About Oprah Gail Winfrey
Oprah Winfrey (born Orpah Gail Winfrey; January 29, 1954) is an American television host, actress, producer, and philanthropist, best known for her self-titled, multi-award winning talk show, which has become the highest-rated program of its kind in history. She has been ranked the richest African American of the 20th century, the greatest black philanthropist in American history, and was once the world's only black billionaire. She is also, according to some assessments, the most influential woman in the world.
Winfrey was born into poverty in rural Mississippi to a teenage single mother and later raised in an inner-city Milwaukee neighborhood. She experienced considerable hardship during her childhood, including being raped at the age of nine and becoming pregnant at 14; her son died in infancy. Sent to live with the man she calls her father, a barber in Tennessee, Winfrey landed a job in radio while still in high school and began co-anchoring the local evening news at the age of 19. Her emotional ad-lib delivery eventually got her transferred to the daytime talk show arena, and after boosting a third-rated local Chicago talk show to first place she launched her own production company and became internationally syndicated.
Credited with creating a more intimate confessional form of media communication, she is thought to have popularized and revolutionized the tabloid talk show genre pioneered by Phil Donahue, which a Yale study claims broke 20th century taboos and allowed LGBT people to enter the mainstream. By the mid 1990s, she had reinvented her show with a focus on literature, self-improvement, and spirituality. Though criticized for unleashing confession culture and promoting controversial self-help aids, she is often praised for overcoming adversity to become a benefactor to others. From 2006 to 2008, her support of Barack Obama, by one estimate, delivered over a million votes in the close 2008 Democratic primary race.
Winfrey was originally named "Orpah" after the Biblical character in the Book of Ruth. Her family and friends' inability to pronounce "Orpah" caused them to put the "P" before the "R" in every place else other than the birth certificate.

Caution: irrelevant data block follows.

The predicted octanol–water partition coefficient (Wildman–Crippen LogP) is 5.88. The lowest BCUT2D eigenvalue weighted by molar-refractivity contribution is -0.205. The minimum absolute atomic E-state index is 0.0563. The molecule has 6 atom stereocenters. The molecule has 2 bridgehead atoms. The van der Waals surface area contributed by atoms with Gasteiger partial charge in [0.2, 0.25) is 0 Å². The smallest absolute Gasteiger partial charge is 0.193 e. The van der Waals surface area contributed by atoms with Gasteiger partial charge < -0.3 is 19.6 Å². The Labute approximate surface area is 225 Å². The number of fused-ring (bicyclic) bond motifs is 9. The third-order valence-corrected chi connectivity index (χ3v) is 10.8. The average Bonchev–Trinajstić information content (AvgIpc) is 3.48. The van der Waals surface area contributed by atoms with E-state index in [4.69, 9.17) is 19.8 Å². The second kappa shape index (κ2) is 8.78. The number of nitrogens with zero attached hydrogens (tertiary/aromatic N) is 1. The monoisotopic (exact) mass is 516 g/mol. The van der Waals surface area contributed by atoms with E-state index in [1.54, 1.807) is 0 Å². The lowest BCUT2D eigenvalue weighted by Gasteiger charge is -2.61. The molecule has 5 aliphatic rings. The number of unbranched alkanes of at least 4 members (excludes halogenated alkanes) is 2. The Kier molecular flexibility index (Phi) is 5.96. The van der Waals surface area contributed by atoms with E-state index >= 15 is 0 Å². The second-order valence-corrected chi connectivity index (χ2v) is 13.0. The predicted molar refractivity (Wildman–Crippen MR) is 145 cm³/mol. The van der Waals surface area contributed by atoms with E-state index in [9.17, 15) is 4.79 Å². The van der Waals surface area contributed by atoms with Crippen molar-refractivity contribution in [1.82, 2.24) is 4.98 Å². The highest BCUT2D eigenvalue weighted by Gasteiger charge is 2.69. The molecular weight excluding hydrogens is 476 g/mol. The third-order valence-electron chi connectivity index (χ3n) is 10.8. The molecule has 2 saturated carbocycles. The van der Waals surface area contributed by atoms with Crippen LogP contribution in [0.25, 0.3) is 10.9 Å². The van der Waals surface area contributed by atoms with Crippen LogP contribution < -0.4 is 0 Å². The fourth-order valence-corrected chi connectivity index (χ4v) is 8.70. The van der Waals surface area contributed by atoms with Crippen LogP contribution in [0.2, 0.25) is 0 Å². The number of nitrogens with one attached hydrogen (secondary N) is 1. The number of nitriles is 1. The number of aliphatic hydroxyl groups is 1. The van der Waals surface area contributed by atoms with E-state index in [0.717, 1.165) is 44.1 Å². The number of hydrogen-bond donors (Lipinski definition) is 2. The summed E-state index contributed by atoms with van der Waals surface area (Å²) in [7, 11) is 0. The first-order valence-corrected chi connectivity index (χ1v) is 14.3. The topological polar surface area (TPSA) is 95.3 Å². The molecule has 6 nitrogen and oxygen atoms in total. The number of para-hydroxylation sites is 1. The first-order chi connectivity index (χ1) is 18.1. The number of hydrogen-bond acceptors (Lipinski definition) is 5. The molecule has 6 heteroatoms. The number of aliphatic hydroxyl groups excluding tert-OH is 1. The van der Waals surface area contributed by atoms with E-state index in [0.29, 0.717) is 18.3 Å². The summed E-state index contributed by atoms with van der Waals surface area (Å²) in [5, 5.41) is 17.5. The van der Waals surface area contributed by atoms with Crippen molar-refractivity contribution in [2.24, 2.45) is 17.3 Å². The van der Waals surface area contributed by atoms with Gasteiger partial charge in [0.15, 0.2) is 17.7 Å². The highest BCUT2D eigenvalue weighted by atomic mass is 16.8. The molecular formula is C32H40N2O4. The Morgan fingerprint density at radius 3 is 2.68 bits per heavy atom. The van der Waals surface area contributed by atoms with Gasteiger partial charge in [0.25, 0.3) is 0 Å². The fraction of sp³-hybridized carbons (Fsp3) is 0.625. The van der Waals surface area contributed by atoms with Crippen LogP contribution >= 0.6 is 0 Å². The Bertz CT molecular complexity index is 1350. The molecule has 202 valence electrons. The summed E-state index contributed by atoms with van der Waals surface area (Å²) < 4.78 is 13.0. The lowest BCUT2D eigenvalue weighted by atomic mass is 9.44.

Winfrey was born in Kosciusko, Mississippi to unmarried teenage parents. She later said that her conception was due to a single sexual encounter and the couple broke up not long after. Her mother, Vernita Lee (born c. 1935) was a housemaid. Winfrey had believed that her biological father was Vernon Winfrey (born 1933), a coal miner turned barber turned city councilman who had been in the Armed Forces when she was born. Decades later, Mississippi farmer and World War II veteran Noah Robinson Sr. (born c. 1925) claimed to be her biological father. Winfrey had her DNA tested for the 2006 PBS program African American Lives. The genetic test determined that her maternal line originated among the Kpelle ethnic group, in the area that today is Liberia. Her genetic make up was determined to be 89 percent Sub-Saharan African, 8% Native American, and 3% East Asian; however, the East Asian may actually be Native American markers. Due to the limitations of genetic testing this is unsure. After her birth, Winfrey's mother traveled north and Winfrey spent her first six years living in rural poverty with her grandmother, Hattie Mae Lee (April 15, 1900 - February 27, 1963), who was so poor that Winfrey often wore dresses made of potato sacks, for which the local children made fun of her. Her grandmother taught her to read before the age of three and took her to the local church, where she was nicknamed "The Preacher" for her ability to recite Bible verses. When Winfrey was a child, her grandmother would take a switch and would hit her with it when she didn't do chores or if she misbehaved in any way. At age six, Winfrey moved to an inner-city neighborhood in Milwaukee, Wisconsin with her mother, who was less supportive and encouraging than her grandmother had been, due in large part to the long hours Vernita Lee worked as a maid. Winfrey has stated that she was molested by her cousin, her uncle, and a family friend, starting when she was nine years old, something she first revealed to her viewers on a 1986 episode of her TV show, when sexual abuse was being discussed. She once commented that she had chosen not to be a mother because she had not been mothered well.